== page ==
Answer: William of Ockham

A Franciscan friar, William of Ockham attended the University of Oxford to earn a degree in theology. Although there is no evidence that he actually earned a master's degree, it is know that he apparently worked toward such a degree and lectured at Oxford from 1317-1319.

The next few years of his life are debated today among historians; some believe that he was called to Avignon on charges of heresy as his writings and teachings were controversial, and others believe that he may have been teaching in Avignon when charged with heresy.

A prolific writer of essays concerning religion, politics, and philosophy, many of William of Ockham's works still exist today. His political writings about limited government control and against absolute monarchy are said to have influenced early proponents of democratic ideas.

He is also known for Ockham's Razor, which said that when presented with a problem that had several possible solutions, the simplest solution should be applied. While there are opponents of the theory, there are also those who believe that it at least provides a starting point.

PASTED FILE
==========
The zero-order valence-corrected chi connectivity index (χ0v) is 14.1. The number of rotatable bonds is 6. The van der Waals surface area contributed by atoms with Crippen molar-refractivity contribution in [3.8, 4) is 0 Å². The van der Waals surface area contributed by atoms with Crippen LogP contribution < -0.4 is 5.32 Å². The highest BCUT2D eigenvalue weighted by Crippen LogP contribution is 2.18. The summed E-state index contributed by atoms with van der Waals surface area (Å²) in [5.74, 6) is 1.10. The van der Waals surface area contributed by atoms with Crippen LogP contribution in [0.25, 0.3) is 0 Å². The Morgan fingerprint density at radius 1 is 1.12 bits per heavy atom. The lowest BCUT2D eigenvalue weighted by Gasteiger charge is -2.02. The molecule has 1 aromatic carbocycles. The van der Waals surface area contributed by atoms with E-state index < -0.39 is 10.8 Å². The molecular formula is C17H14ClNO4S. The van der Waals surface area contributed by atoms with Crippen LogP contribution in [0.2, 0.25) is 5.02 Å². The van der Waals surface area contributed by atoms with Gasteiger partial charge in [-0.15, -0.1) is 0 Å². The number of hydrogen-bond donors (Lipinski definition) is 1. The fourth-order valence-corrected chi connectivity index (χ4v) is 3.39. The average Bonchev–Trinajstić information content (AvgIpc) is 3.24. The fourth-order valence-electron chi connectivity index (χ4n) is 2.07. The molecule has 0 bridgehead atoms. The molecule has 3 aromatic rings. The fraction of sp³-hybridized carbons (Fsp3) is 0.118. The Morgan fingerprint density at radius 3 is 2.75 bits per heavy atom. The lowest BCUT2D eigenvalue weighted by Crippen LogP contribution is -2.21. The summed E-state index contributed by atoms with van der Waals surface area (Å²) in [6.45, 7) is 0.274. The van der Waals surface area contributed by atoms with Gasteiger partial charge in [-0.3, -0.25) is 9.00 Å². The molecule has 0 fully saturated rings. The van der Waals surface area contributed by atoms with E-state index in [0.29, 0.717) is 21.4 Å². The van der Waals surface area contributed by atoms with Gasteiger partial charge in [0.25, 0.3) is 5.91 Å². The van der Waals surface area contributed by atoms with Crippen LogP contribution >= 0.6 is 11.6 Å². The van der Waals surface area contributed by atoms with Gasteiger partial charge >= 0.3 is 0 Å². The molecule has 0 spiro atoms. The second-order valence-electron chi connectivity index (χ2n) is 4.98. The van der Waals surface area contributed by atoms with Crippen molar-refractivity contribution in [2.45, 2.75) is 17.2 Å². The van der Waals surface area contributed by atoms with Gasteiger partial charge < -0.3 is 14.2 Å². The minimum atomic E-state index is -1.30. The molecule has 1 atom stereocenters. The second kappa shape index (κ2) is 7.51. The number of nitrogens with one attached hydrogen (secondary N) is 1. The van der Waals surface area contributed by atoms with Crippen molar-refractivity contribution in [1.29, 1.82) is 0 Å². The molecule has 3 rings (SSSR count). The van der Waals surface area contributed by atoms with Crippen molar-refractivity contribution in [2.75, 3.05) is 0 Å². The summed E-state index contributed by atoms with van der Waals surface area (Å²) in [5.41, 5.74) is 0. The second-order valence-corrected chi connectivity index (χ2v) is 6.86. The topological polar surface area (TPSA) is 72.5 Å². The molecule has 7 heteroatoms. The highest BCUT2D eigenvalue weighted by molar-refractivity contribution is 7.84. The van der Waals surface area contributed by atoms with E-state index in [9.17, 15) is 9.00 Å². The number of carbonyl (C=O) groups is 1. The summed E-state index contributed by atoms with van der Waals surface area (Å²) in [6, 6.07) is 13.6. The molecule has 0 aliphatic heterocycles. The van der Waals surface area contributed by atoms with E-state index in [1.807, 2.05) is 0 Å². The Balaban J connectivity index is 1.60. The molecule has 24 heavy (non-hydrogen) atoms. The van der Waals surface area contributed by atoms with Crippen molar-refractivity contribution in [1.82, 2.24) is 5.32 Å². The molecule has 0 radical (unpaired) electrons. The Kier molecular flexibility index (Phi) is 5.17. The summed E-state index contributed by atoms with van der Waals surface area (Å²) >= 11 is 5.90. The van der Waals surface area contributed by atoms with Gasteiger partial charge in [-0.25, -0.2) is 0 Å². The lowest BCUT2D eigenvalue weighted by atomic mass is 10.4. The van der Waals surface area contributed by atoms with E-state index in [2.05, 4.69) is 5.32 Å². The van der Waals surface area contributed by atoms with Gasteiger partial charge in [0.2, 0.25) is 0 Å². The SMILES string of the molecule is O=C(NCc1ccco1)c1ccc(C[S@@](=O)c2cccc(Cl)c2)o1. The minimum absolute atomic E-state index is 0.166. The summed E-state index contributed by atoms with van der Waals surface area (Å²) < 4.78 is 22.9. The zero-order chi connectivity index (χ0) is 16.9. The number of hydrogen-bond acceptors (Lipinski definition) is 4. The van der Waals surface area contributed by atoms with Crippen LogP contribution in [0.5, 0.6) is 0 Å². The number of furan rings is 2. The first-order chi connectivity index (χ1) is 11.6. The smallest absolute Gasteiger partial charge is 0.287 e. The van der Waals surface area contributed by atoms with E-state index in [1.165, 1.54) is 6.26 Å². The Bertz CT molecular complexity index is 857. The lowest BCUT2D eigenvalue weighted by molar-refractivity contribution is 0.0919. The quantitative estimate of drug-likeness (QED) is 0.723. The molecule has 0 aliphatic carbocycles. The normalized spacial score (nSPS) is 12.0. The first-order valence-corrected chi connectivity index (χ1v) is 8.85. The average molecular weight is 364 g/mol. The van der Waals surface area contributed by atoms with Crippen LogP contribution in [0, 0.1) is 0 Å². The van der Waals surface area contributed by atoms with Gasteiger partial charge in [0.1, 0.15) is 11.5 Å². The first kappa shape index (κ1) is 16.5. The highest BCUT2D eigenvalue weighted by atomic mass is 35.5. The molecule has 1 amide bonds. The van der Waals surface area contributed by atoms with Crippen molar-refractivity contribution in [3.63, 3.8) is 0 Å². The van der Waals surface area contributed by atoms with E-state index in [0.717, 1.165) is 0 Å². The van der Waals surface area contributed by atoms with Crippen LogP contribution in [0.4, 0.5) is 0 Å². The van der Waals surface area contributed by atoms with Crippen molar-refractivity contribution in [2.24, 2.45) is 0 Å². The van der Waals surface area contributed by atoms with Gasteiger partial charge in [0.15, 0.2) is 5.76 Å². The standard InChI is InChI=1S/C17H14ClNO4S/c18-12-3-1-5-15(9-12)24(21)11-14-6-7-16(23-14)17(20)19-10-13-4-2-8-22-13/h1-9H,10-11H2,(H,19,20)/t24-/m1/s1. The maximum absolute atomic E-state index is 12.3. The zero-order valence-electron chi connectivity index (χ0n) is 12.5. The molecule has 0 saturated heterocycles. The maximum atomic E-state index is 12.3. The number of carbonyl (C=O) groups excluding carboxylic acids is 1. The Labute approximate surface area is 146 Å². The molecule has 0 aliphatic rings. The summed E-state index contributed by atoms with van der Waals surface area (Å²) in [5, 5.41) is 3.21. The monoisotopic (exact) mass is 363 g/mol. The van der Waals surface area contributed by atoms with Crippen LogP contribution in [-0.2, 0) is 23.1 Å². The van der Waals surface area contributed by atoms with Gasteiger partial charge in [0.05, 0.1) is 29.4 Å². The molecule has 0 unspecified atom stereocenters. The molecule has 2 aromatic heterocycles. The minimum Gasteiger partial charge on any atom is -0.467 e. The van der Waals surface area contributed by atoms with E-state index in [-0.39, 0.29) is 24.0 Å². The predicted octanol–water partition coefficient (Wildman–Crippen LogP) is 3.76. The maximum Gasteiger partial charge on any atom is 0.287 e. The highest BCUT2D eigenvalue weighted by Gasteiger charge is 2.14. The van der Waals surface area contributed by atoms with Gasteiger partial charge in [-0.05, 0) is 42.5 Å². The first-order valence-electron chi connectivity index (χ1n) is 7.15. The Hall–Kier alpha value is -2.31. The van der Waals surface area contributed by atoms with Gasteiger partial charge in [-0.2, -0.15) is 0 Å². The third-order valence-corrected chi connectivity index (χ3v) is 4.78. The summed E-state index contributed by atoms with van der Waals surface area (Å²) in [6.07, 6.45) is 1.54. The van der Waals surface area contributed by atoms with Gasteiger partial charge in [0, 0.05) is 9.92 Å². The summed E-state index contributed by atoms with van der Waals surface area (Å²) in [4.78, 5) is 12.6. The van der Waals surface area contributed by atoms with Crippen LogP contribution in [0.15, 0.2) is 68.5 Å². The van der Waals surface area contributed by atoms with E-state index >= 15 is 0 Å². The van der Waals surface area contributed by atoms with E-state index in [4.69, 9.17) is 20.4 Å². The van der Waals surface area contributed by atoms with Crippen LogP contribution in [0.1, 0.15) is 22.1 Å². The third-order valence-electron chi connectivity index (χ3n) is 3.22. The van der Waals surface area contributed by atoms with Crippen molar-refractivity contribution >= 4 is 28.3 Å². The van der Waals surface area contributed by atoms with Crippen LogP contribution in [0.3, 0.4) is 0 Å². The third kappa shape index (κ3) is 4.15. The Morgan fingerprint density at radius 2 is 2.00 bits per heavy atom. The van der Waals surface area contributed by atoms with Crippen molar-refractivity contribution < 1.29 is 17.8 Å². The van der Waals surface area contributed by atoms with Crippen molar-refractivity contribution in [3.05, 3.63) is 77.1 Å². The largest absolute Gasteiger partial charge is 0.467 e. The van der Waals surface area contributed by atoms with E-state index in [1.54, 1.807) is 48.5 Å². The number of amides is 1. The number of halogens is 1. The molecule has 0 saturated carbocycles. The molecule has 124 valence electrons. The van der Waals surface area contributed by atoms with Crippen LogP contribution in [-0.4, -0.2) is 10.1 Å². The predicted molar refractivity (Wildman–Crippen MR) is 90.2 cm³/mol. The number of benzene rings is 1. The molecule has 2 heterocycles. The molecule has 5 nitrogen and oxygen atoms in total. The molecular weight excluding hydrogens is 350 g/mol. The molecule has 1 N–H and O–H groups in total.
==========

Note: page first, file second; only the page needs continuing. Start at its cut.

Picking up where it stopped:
10. Persia---865-925---Medical expert

Answer: Muhammad ibn Zakariy Rz (Al-Razi)

Although Al-Razi is known for contributions in many different fields, his work in medicine greatly influenced knowledge in the Middle East and Europe during the Middle Ages; his texts, "On Surgery" and "A General Book on Therapy" were an important part of the medical curriculum in European universities for centuries.

Not only did he further his discoveries by teaching, he also wrote numerous medical textbooks, including a 23 volume set which focused on women's health and childbearing, and eye surgery.

As a physician, he was known for treating all irregardless of their ability to pay; he was also a prolific author, writing books on pharmacology, alchemy, and philosophy.
Source: Author ponycargirl